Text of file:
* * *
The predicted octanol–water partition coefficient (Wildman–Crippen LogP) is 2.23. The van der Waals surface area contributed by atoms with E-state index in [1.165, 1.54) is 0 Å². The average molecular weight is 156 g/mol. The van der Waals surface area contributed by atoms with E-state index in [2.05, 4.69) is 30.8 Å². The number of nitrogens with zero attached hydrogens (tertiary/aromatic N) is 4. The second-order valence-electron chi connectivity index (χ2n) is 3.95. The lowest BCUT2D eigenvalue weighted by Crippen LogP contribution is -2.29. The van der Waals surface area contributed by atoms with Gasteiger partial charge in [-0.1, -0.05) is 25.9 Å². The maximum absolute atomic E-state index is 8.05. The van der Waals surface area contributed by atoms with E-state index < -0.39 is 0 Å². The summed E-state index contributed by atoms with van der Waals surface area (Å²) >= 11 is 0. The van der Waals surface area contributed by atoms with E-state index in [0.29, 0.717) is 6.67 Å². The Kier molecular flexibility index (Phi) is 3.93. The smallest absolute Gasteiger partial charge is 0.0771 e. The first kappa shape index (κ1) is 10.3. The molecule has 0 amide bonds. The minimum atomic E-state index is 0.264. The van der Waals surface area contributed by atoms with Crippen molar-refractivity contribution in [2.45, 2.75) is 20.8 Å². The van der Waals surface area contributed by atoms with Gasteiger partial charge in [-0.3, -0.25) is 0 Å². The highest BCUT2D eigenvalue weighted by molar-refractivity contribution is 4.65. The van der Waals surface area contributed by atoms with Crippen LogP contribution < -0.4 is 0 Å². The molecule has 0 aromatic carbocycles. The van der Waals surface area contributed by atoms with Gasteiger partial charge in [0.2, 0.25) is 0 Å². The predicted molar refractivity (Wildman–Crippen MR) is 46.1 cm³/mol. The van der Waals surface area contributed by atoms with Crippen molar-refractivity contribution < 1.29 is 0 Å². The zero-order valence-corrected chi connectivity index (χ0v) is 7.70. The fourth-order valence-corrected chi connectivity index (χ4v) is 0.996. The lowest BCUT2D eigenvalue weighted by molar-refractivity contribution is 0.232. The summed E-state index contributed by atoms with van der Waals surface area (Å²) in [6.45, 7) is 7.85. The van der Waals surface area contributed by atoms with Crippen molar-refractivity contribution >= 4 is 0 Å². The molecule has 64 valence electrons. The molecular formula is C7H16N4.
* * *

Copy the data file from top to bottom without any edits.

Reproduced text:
The predicted octanol–water partition coefficient (Wildman–Crippen LogP) is 2.23. The van der Waals surface area contributed by atoms with E-state index in [1.165, 1.54) is 0 Å². The average molecular weight is 156 g/mol. The van der Waals surface area contributed by atoms with E-state index in [2.05, 4.69) is 30.8 Å². The number of nitrogens with zero attached hydrogens (tertiary/aromatic N) is 4. The second-order valence-electron chi connectivity index (χ2n) is 3.95. The lowest BCUT2D eigenvalue weighted by Crippen LogP contribution is -2.29. The van der Waals surface area contributed by atoms with Gasteiger partial charge in [-0.1, -0.05) is 25.9 Å². The maximum absolute atomic E-state index is 8.05. The van der Waals surface area contributed by atoms with E-state index < -0.39 is 0 Å². The summed E-state index contributed by atoms with van der Waals surface area (Å²) >= 11 is 0. The van der Waals surface area contributed by atoms with E-state index in [0.29, 0.717) is 6.67 Å². The Kier molecular flexibility index (Phi) is 3.93. The smallest absolute Gasteiger partial charge is 0.0771 e. The first kappa shape index (κ1) is 10.3. The molecule has 0 amide bonds. The minimum atomic E-state index is 0.264. The van der Waals surface area contributed by atoms with Crippen molar-refractivity contribution in [2.45, 2.75) is 20.8 Å². The van der Waals surface area contributed by atoms with Gasteiger partial charge in [-0.3, -0.25) is 0 Å². The highest BCUT2D eigenvalue weighted by molar-refractivity contribution is 4.65. The van der Waals surface area contributed by atoms with Crippen LogP contribution < -0.4 is 0 Å². The molecule has 0 aromatic carbocycles. The van der Waals surface area contributed by atoms with Gasteiger partial charge in [0.2, 0.25) is 0 Å². The predicted molar refractivity (Wildman–Crippen MR) is 46.1 cm³/mol. The van der Waals surface area contributed by atoms with Crippen molar-refractivity contribution < 1.29 is 0 Å². The zero-order valence-corrected chi connectivity index (χ0v) is 7.70. The fourth-order valence-corrected chi connectivity index (χ4v) is 0.996. The lowest BCUT2D eigenvalue weighted by molar-refractivity contribution is 0.232. The summed E-state index contributed by atoms with van der Waals surface area (Å²) in [6.45, 7) is 7.85. The van der Waals surface area contributed by atoms with Crippen molar-refractivity contribution >= 4 is 0 Å². The molecule has 64 valence electrons. The molecular formula is C7H16N4.